SBD/13/Leagues Governing Bodies

BASEBALL HITS ITS FINAL HOURS

     "There will come a day -- maybe today, maybe tommorrow --
when Bud Selig finally will pull the plug on the late, great
baseball season of 1994," writes Jayson Stark in this morning's
PHILADELPHIA INQUIRER.  "It is only a matter of time now.  But
even amid an atmosphere marked by no new talks, no new ideas, and
no reason for hope, Selig refused to pull that plug yesterday"
(9/13).
     JUST LIKE MOM USED TO MAKE:  During a media conference call
yesterday, Acting Commissioner Bud Selig said he still hopes that
"something happens" in the next day or two:  "It's sort of like
chicken soup when you have a cold.  We know it's a long shot, but
nothing bad can come of it" (Jerome Holtzman, CHICAGO TRIBUNE,
9/13).  But he made clear during a halftime interview on "Monday
Night Football" that the end is near: "We are going to try
everything we possibly can to avoid calling the season off.  So
we will just take each day as it comes.  There is no specific
deadline, but it is true, we are very close to the end" (ABC,
9/12).
     CALL WHEN YOU'RE READY:  On CNN's "Sports Tonight," MLBPA
chief Donald Fehr said the union is available to talk, but he is
not optimistic.  Fehr:  "Unless and until the owners show a
willingness to negotiate, there is not really very much else left
to do" (CNN, 9/12).
     NOW, TALK AMONGST YOURSELVES:  Owners spoke to owners
yesterday, and players spoke to players, but there were no
coversations between the two groups, especially on the issue of
ending the season.  In fact, the N.Y. TIMES reports this morning
that Selig and Fehr have not spoken about a formal cancellation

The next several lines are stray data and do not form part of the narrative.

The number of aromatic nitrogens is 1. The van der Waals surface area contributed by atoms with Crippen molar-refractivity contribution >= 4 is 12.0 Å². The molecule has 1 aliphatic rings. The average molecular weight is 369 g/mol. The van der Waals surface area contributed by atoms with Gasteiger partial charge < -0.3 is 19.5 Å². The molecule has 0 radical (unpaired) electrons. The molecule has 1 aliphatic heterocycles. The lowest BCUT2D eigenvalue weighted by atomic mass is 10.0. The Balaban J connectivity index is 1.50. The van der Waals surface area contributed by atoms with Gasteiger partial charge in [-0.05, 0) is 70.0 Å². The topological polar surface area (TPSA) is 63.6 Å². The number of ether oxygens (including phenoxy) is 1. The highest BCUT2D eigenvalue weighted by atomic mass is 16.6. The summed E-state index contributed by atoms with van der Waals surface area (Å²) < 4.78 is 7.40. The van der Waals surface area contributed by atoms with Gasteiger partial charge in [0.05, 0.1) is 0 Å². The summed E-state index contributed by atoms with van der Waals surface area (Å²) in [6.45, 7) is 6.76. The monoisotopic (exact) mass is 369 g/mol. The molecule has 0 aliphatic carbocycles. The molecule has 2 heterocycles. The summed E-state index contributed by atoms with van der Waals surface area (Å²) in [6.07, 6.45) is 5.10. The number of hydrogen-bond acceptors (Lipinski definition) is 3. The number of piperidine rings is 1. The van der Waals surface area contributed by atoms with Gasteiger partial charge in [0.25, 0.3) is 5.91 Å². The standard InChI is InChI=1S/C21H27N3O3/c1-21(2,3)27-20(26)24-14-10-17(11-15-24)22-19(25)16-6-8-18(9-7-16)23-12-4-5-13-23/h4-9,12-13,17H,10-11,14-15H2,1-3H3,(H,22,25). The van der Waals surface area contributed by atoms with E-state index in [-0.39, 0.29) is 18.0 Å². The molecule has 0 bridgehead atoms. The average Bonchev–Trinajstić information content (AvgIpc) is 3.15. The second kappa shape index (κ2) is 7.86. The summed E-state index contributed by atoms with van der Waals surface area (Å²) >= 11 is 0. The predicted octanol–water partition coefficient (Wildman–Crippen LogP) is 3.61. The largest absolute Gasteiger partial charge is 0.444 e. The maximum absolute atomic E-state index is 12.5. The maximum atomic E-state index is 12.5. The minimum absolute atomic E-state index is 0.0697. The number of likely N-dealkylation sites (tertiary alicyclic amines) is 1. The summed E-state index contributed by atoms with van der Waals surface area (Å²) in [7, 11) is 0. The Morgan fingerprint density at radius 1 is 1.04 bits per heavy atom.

in over a week.  Fehr:  "It doesn't matter what I say.  He'll do
what he wants to do.  The notion that he cares the slightest
about what we say is nonsense.  It's all pretense" (Murray Chass,
N.Y. TIMES, 9/13).
     STANDSTILL NOT A POSSIBILITY:  Union officials said at their
meeting yesterday with player reps in New York that they "briefly
discussed the possibility of returning to work to play some of
the remaining portion of the season if the owners would agree to
a 'standstill' period," but are adament "that scenario wouldn't
unfold."  MLBPA general counsel Gene Orza:  "I can see no
scenario under which the players would return to work without an
agreement."  The players also discussed the possibility of
forming a new league, but such speculation is "premature"
according to Fehr (Mark Maske, WASHINGTON POST, 9/13).
     BRING ON THE LAWYERS:  Fehr did indicate "the players are
prepared to negotiate on the 'taxation' concept they proposed
last week, and also "said the union is preparing possible bad-
faith bargaining charges against the owners with the National
Labor Relations Board."  Fehr:  "It will come as no surprise to
anyone that if the season is lost, lawyers are going to fill an
awful lot of hours this winter" (Mike Fish, ATLANTA CONSTITUTION,
9/13).
     TRUST-BUSTERS:  Rep. Jack Brooks, Chair of the House
Judiciary Committee, will hold a hearing Sept. 22 on MLB's
antitrust exemption.  Brooks:  "My general view is that
exemptions are disfavored and that the burden is on those seeking
to obtain or maintain such special treatments from our
competition statutes" (Peter Schmuck, Baltimore SUN, 9/13).  ALSO
HEARD ON THE HILL:  An editorial in today's WALL STREET JOURNAL
takes a swing at George Mitchell for his latest efforts on health
care reform.  "We're beginning to understand why baseball owners
are so eager to make Senate Majority Leader George Mitchell their
next commissioner.  They must figure that a man who has been so
relentless on health care, and has so often gulled so many
Republicans, is just the man to break the players' union next
year. ... If the owners want Mr. Mitchell to destroy a free-
market in baseball salaries, we might even say it's worth it if
it takes him away from trying to destroy the world's greatest
health care system" (WALL STREET JOURNAL, 9/13).
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